We believe that historic neon signs are unique works of art that deserve to be treated as such. Our principles include the following:



  1. Neon belongs on our streets. Neon is a public treasure, so the ideal preservation scenario is for a historic neon sign to remain in the public space, in place, despite changes made to originally attached building structures. If proper repairs can be done without removal of the sign, this is the best case scenario. Cities are vibrant places anchored in history, and historic neon signs connect us to the past in a vitally vibrant way that cannot be replicated with alternative light sources.

  2. Museums are the next best thing. If a sign has to come down and the owner can’t keep it, the next best place for it is in a local museum. Outdoor sign parks are wonderful, but the Portland area doesn’t have one of those (yet). The National Neon Museum in the Dalles is the closest one.

  3. Experienced neon sign shops are best for repairs and restorations. It’s best to work with a shop that has a long history with neon, a respect for historical materials, and the willingness to openly discuss the pros and cons of restoration, rebuilding, and preservation and knows the difference between these approaches. See Neon Best Practices, page 8.

  4. Legislatively, neon needs a lot more protection than it currently has. While Portland’s Interstate Corridor designation is a decent start, we could really use sign code revisions, a vintage sign ordinance, demolition delays, and financial incentives, among many other options. Right now the only grant available to neon signs is Proper Portland’s PIP Grant.

  5. LED lighting is the wrong substitute for neon. Beyond the aesthetic shortcomings of LEDs — limited spectrum and poor light quality, easily visible to the naked eye — they also are comprised of materials that are toxic, non-recyclable, wasteful to replace, and short-lived. Thoughtful use of LED bulbs are an acceptible replacement for incandescent bulbs, however.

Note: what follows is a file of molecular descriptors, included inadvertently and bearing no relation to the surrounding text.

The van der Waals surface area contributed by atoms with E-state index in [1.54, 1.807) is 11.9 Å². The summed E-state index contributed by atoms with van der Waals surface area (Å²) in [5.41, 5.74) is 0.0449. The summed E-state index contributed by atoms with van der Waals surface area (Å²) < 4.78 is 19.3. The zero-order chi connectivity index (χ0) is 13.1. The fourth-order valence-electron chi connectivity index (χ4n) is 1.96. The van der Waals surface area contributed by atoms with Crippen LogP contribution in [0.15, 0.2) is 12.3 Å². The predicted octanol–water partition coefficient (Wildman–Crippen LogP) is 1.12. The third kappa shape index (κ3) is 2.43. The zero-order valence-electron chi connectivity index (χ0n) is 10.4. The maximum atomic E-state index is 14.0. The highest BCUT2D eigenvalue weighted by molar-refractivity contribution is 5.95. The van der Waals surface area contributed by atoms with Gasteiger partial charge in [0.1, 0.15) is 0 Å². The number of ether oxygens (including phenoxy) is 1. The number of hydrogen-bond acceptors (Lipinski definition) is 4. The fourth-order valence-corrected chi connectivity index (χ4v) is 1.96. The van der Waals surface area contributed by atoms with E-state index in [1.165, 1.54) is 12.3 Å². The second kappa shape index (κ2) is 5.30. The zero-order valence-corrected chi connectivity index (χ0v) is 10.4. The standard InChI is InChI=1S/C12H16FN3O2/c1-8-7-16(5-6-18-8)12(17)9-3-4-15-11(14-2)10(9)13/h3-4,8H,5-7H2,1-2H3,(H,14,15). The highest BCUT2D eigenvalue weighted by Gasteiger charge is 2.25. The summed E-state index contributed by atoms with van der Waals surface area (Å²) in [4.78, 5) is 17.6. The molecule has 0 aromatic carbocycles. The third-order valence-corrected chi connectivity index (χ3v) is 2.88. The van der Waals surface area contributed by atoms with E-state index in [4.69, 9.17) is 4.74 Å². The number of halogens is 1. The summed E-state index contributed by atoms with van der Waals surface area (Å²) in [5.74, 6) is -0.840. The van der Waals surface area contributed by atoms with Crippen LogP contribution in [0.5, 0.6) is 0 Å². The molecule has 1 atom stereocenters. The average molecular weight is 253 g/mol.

6. Updates to a sign’s text or colors are injustices that can likely never be undone. Leaving a sign “as is” or restoring or rebuilding a sign to its original state is the best way to keep these works of art alive for generations to come.  There are examples from all over the world of beautiful old storefront signs that are well-preserved in place, regardless of what business uses the space (see these examples in Italy), and we believe this can and should be done here in Portland as well. Vintage neon signs are original and irreplaceable works of art. Would you change the nose on a Rembrandt? We think not.

  7. Rebuilding a neon sign without neon doesn’t make any sense. Original neon signs, such as Portland’s Hung Far Low sign in Chinatown, were literally built for the purpose of hanging neon on their cabinets. The rebuild of the Hung Far Low sign without neon was a mistake. Of course tube-bending adds to the cost of the project, but this sign is hard to read in daylight, as the colors used are low-contrast. We believe this is a wasted opportunity. Same goes for reproducing your sign in plastic. Nobody likes it!

  8. Quality lettering is nothing to sneeze at. Don’t just hastily pick a font for a sign that could potentially last 100 years! Legibility, aesthetics, and cultural meaning are all huge considerations when deciding on letter styles. Consult an experienced local typographer.

  9. New neon is the key to keeping old neon alive. If nobody’s making new neon signs, we won’t have anyone around with the skills to repair the old ones. Support your local neon benders! There a few full-time neon artists in Portland (see list). Help keep the trade going by ordering a custom sign for your business, living room, basement bar, wedding, or office!

PDX Neon is an advocacy group, not an official non-profit organization, and doesn't currently engage in fundraising activities.

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